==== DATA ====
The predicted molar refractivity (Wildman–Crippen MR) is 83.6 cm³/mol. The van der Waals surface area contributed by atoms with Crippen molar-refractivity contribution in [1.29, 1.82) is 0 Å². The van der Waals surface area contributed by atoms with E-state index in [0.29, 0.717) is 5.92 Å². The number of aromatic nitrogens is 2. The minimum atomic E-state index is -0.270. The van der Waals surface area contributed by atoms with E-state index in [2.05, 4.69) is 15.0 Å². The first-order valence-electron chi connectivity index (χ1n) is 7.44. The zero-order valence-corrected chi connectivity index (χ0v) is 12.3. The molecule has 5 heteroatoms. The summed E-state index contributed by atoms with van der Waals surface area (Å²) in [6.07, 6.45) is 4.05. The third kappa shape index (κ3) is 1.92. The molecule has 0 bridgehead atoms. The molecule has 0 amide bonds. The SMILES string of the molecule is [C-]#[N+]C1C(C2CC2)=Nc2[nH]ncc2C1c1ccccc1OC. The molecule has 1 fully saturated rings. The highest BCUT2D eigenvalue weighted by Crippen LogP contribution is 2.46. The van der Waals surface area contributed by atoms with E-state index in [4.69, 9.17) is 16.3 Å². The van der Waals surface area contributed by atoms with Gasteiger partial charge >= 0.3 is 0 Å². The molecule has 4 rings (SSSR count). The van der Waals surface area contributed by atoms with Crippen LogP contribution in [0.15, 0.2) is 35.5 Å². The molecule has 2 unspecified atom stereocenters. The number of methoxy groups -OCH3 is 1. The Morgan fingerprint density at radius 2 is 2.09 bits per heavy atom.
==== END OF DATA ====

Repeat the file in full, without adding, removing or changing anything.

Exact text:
The predicted molar refractivity (Wildman–Crippen MR) is 83.6 cm³/mol. The van der Waals surface area contributed by atoms with Crippen molar-refractivity contribution in [1.29, 1.82) is 0 Å². The van der Waals surface area contributed by atoms with E-state index in [0.29, 0.717) is 5.92 Å². The number of aromatic nitrogens is 2. The minimum atomic E-state index is -0.270. The van der Waals surface area contributed by atoms with E-state index in [2.05, 4.69) is 15.0 Å². The first-order valence-electron chi connectivity index (χ1n) is 7.44. The zero-order valence-corrected chi connectivity index (χ0v) is 12.3. The molecule has 5 heteroatoms. The summed E-state index contributed by atoms with van der Waals surface area (Å²) in [6.07, 6.45) is 4.05. The third kappa shape index (κ3) is 1.92. The molecule has 0 bridgehead atoms. The molecule has 0 amide bonds. The SMILES string of the molecule is [C-]#[N+]C1C(C2CC2)=Nc2[nH]ncc2C1c1ccccc1OC. The molecule has 1 fully saturated rings. The highest BCUT2D eigenvalue weighted by Crippen LogP contribution is 2.46. The van der Waals surface area contributed by atoms with E-state index in [4.69, 9.17) is 16.3 Å². The van der Waals surface area contributed by atoms with Gasteiger partial charge >= 0.3 is 0 Å². The molecule has 4 rings (SSSR count). The van der Waals surface area contributed by atoms with Crippen LogP contribution in [0.15, 0.2) is 35.5 Å². The molecule has 2 unspecified atom stereocenters. The number of methoxy groups -OCH3 is 1. The Morgan fingerprint density at radius 2 is 2.09 bits per heavy atom.